Getting started with QuickTime Player X

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Editing movies

If you ask old-time Mac users who once edited movies in the earlier QuickTime Player Pro, they’ll tell you that QuickTime Player X’s editing features are pretty weak. (And as one of those old-timers, I agree with them.) But editing isn’t entirely missing from the current version of QuickTime Player.

To begin with, you can trim your movie. This means that you can remove material from the beginning and end of a selected movie (or clip within that movie). This is helpful if you want to remove the two minutes of you begging little Jo-Jo to stop mugging for the camera in the family’s What I Did On Summer Vacation video.

To trim a movie, choose Edit > Trim. A gray bar will appear at the bottom of the movie window. Within that bar, a yellow border surrounds thumbnail images taken from the movie. To trim the thing, just drag a trim handle at one end or the other toward the middle of the bar. As you do, you can see a preview of the movie at the location where you’ve dragged the front or back handle. Click the yellow Trim button when you’re happy with your selections.

Cut to the chase with the Trim command.

You can also split a movie into sections. To do this in a useful way, choose View > Show Clips. Another gray bar appears at the bottom of the window. Drag the red line, which represents the playhead, to the place where you want to split your movie. Choose Edit > Split Clip. The bar will now show two highlighted sections (or clips).

Great. So now what? Click on one of the clips to highlight it. You can now trim just that clip by choosing Edit > Trim or you can drag the selected clip to a new location. This is a very quick way to make quick (and rough) edits to your movies. For far more control, you’re better off exporting your movie to iMovie and using it to edit your work.

Recording with QuickTime Player

While editing may not be QuickTime Player’s strong suit, it’s hard to gripe too mightily about its simple recording capabilities. With this application, you can record movies captured with the Mac’s camera or an attached (and compatible) video camera; you can capture audio through the Mac’s microphone (or from an attached microphone); and you can capture a video of the actions on the Mac’s screen. You’ll find each option under the File menu. They work this way.

Movie recording: Choose File > New Movie Recording; if your Mac has one, its camera will switch on and display what it sees. A gray control bar will appear that contains a red Record button as well as a downward-pointing triangle. Click the triangle, and you’ll find options for recording from a different camera (a USB camcorder, for example, if one is attached to your Mac), recording from a different microphone (if one is attached), and setting the video quality. The higher the video quality you choose, the larger the resulting video window (and, ultimately, recorded movie).

QuickTime Player has some helpful recording options.

To begin the movie capture, just click the Record button. To stop recording, click that same button, which has now turned into a square Stop button. When you stop the recording you’ll see an Untitled window. Just click the window’s red Close button (or choose File > Close), and you’ll be prompted for a name and format (the same format options you found when exporting a movie). Click Save, and you’re done.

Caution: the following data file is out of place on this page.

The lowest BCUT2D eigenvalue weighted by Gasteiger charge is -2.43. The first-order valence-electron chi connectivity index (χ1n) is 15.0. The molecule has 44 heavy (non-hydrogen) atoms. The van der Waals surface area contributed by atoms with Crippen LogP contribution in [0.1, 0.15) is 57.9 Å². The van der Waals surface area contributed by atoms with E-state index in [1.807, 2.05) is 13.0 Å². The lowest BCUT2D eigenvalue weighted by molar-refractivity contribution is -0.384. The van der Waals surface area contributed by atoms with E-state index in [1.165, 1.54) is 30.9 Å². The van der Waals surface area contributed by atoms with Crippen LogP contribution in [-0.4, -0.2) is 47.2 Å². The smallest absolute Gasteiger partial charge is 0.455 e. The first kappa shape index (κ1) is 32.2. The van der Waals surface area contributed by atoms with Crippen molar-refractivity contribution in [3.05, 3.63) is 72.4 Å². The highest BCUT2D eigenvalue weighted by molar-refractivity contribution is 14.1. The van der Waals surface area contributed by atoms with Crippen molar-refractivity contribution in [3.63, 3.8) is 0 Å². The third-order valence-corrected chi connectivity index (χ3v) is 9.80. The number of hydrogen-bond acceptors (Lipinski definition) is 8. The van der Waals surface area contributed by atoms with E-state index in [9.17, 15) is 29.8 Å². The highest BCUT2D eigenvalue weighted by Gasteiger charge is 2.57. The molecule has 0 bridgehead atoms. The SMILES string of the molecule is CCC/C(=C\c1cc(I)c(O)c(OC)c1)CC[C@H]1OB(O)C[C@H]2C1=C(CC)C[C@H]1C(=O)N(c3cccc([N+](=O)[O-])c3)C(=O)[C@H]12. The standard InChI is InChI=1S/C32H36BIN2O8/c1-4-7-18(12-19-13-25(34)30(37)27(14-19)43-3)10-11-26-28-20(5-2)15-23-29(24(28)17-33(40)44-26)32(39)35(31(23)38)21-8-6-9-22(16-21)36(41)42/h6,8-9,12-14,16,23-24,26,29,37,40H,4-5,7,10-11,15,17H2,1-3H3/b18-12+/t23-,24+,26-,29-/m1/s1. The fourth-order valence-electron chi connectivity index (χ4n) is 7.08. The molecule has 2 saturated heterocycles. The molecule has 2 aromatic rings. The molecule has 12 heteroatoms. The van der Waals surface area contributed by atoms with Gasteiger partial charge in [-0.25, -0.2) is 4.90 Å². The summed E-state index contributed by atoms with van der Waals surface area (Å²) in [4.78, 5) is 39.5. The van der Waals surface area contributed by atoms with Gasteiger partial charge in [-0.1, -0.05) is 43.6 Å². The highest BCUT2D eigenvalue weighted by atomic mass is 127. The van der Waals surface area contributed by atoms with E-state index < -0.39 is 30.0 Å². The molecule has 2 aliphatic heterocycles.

Audio recording: Creating an audio recording is just as easy. Choose File > New Audio Recording, and a small black window appears. It too has a downward-pointing triangle, from which you choose a microphone and select a recording quality. (Both High and Maximum sound good—the only difference between them is that Maximum is recorded at a higher bit rate, which makes for a larger file that may sound better if you have a great microphone and discerning ears.) To record, click the red Record button. To stop, click the Stop button. Again, close the window and you’re prompted for a name for your recording. Click Save to save.

Screen recording: Termed a motion screen capture, a screen recording is a great way to show someone how to do something with their computer rather than simply tell them. And they’re easy to create.

Choose File > New Screen Recording. Yep, once again, the black window appears. Click its triangle, and you can choose to capture audio along with your video, select a video quality setting, and choose whether to capture mouse clicks as you record. Click the Record button, and a message appears, telling you that you can record the entire screen just by clicking it. To record just a portion of the screen, drag over the portion you wish to capture. Either way, the recording begins. Perform the necessary actions and then click Stop. A window appears that contains the movie of your movements. Press the spacebar to play it. Any time you clicked the mouse during the recording, a black circle appears around the cursor; at the point where you stopped clicking, the circle vanishes.

You know the drill. Close the window, and the sheet appears prompting you to enter the movie’s name and choose its format. Click Save.

Beyond QuickTime Player X

As I said, QuickTime Player X is a perfectly fine media player, but if you’ve had a taste of QuickTime 7 Pro, which had scads of features, the current version is wan and feeble in comparison. Fortunately, QuickTime 7 Pro lives on and is compatible with Mountain Lion. If you’re interested, take a gander at Apple’s page devoted to it. For $30 it can all be yours.

Next week: Our first look at iLife.

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